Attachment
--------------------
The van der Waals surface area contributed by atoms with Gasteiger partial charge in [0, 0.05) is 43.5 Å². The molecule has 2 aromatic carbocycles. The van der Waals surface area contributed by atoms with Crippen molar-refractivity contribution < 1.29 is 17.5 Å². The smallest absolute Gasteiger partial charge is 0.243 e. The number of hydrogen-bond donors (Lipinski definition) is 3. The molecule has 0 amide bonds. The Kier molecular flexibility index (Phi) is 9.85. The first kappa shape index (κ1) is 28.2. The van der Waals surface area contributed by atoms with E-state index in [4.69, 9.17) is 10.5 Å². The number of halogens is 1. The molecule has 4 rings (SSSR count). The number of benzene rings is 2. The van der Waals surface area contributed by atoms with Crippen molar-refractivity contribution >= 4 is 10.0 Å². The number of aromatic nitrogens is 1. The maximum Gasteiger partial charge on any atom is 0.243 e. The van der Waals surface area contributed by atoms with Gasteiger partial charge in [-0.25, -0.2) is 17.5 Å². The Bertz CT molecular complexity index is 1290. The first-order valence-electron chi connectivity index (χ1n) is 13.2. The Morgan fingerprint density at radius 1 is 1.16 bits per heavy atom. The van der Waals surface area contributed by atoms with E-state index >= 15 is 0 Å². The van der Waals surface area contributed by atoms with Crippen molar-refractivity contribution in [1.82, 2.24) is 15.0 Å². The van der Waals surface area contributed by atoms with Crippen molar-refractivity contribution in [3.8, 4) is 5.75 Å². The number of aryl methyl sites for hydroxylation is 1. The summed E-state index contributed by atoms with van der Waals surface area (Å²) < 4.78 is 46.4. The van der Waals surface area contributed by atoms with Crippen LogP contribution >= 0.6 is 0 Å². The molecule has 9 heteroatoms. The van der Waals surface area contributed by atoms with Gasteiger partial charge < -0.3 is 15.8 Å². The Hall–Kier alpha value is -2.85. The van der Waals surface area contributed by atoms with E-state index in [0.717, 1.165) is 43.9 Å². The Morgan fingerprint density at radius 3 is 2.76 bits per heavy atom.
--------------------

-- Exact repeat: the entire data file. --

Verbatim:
The van der Waals surface area contributed by atoms with Gasteiger partial charge in [0, 0.05) is 43.5 Å². The molecule has 2 aromatic carbocycles. The van der Waals surface area contributed by atoms with Crippen molar-refractivity contribution < 1.29 is 17.5 Å². The smallest absolute Gasteiger partial charge is 0.243 e. The number of hydrogen-bond donors (Lipinski definition) is 3. The molecule has 0 amide bonds. The Kier molecular flexibility index (Phi) is 9.85. The first kappa shape index (κ1) is 28.2. The van der Waals surface area contributed by atoms with E-state index in [4.69, 9.17) is 10.5 Å². The number of halogens is 1. The molecule has 4 rings (SSSR count). The number of benzene rings is 2. The van der Waals surface area contributed by atoms with Crippen molar-refractivity contribution >= 4 is 10.0 Å². The number of aromatic nitrogens is 1. The maximum Gasteiger partial charge on any atom is 0.243 e. The van der Waals surface area contributed by atoms with Gasteiger partial charge in [-0.25, -0.2) is 17.5 Å². The Bertz CT molecular complexity index is 1290. The first-order valence-electron chi connectivity index (χ1n) is 13.2. The Morgan fingerprint density at radius 1 is 1.16 bits per heavy atom. The van der Waals surface area contributed by atoms with E-state index >= 15 is 0 Å². The van der Waals surface area contributed by atoms with Crippen molar-refractivity contribution in [1.82, 2.24) is 15.0 Å². The van der Waals surface area contributed by atoms with Crippen molar-refractivity contribution in [3.8, 4) is 5.75 Å². The number of aryl methyl sites for hydroxylation is 1. The summed E-state index contributed by atoms with van der Waals surface area (Å²) < 4.78 is 46.4. The van der Waals surface area contributed by atoms with Crippen LogP contribution >= 0.6 is 0 Å². The molecule has 9 heteroatoms. The van der Waals surface area contributed by atoms with Gasteiger partial charge < -0.3 is 15.8 Å². The Hall–Kier alpha value is -2.85. The van der Waals surface area contributed by atoms with E-state index in [0.717, 1.165) is 43.9 Å². The Morgan fingerprint density at radius 3 is 2.76 bits per heavy atom.